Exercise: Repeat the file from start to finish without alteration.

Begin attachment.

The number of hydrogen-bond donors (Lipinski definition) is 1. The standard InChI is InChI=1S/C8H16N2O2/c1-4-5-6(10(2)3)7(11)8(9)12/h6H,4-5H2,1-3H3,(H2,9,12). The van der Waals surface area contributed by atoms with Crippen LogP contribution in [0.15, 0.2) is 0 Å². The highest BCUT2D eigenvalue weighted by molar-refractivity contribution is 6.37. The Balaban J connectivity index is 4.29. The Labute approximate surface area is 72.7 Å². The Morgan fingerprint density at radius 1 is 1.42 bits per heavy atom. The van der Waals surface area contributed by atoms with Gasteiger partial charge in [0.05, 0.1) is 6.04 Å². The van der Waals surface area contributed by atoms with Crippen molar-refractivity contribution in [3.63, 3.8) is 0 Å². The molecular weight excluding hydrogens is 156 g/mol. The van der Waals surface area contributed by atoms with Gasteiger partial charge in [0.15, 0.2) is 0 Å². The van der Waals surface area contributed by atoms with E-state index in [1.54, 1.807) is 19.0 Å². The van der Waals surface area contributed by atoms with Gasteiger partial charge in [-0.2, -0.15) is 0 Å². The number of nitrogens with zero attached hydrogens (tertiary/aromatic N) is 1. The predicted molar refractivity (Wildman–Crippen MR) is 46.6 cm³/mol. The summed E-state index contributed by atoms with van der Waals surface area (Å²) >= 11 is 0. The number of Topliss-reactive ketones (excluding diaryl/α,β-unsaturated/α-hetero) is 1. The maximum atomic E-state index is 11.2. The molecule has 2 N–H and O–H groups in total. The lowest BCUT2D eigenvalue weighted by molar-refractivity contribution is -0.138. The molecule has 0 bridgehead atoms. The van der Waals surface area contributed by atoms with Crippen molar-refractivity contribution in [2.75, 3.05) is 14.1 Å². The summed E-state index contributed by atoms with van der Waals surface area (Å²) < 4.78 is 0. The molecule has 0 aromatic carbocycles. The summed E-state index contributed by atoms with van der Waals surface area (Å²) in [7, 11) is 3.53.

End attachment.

The number of hydrogen-bond donors (Lipinski definition) is 1. The standard InChI is InChI=1S/C8H16N2O2/c1-4-5-6(10(2)3)7(11)8(9)12/h6H,4-5H2,1-3H3,(H2,9,12). The van der Waals surface area contributed by atoms with Crippen LogP contribution in [0.15, 0.2) is 0 Å². The highest BCUT2D eigenvalue weighted by molar-refractivity contribution is 6.37. The Balaban J connectivity index is 4.29. The Labute approximate surface area is 72.7 Å². The Morgan fingerprint density at radius 1 is 1.42 bits per heavy atom. The van der Waals surface area contributed by atoms with Gasteiger partial charge in [0.05, 0.1) is 6.04 Å². The van der Waals surface area contributed by atoms with Crippen molar-refractivity contribution in [3.63, 3.8) is 0 Å². The molecular weight excluding hydrogens is 156 g/mol. The van der Waals surface area contributed by atoms with Gasteiger partial charge in [0.15, 0.2) is 0 Å². The van der Waals surface area contributed by atoms with E-state index in [1.54, 1.807) is 19.0 Å². The van der Waals surface area contributed by atoms with Gasteiger partial charge in [-0.2, -0.15) is 0 Å². The number of nitrogens with zero attached hydrogens (tertiary/aromatic N) is 1. The predicted molar refractivity (Wildman–Crippen MR) is 46.6 cm³/mol. The summed E-state index contributed by atoms with van der Waals surface area (Å²) >= 11 is 0. The number of Topliss-reactive ketones (excluding diaryl/α,β-unsaturated/α-hetero) is 1. The maximum atomic E-state index is 11.2. The molecule has 2 N–H and O–H groups in total. The lowest BCUT2D eigenvalue weighted by molar-refractivity contribution is -0.138. The molecule has 0 bridgehead atoms. The van der Waals surface area contributed by atoms with Crippen molar-refractivity contribution in [2.75, 3.05) is 14.1 Å². The summed E-state index contributed by atoms with van der Waals surface area (Å²) < 4.78 is 0. The molecule has 0 aromatic carbocycles. The summed E-state index contributed by atoms with van der Waals surface area (Å²) in [7, 11) is 3.53.